Maritime Polynesian Pidgin
|Maritime Polynesian Pidgin|
Tahitian-, Maori- and Hawaiian-based pidgin
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Maritime Polynesian Pidgin was a Polynesian-based pidgin that was the main contact language for European exploratory and whaling expeditions to the Pacific before the establishment of pidgin English, which dated to a century after the Cook expeditions. Drechsel (2014) concludes that reduced forms of Tahitian, Māori and Hawaiian, which may have predated European contact, were grammatically similar and mutually intelligible, and with European exploration merged into a regional contact language that would later be used for trade, as well as between European and Polynesian members of the crews in preference to English.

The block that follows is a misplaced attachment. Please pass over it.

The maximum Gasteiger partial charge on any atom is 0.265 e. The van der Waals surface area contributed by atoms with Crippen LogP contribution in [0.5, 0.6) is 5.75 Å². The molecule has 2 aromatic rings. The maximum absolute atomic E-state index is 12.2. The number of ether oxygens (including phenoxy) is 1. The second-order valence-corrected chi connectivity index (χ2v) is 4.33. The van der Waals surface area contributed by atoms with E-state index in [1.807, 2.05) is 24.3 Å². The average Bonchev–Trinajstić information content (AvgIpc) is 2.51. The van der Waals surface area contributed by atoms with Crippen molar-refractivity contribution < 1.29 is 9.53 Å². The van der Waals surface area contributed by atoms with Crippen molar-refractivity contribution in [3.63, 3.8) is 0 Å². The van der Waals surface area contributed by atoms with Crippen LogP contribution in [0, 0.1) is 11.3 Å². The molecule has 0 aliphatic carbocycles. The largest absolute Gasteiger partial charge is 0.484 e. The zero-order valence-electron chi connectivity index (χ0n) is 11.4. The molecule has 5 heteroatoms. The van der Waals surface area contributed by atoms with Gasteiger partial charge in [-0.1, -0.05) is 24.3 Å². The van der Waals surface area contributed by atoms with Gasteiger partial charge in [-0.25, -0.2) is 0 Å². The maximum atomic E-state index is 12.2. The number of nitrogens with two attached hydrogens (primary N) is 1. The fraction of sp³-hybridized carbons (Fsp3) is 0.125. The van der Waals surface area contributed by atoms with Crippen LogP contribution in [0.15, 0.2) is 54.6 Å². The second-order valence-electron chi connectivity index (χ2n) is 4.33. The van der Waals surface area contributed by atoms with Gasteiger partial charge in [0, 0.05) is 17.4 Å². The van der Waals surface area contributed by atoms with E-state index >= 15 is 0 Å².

- Hammarström, Harald; Forkel, Robert; Haspelmath, Martin, eds. (2017). "Maritime Polynesian Pidgin". Glottolog 3.0. Jena, Germany: Max Planck Institute for the Science of Human History.
- Emanuel Drechsel, 2014. Language Contact in the Colonial Pacific: Maritime Polynesian Pidgin before Pidgin English. Cambridge University Press.
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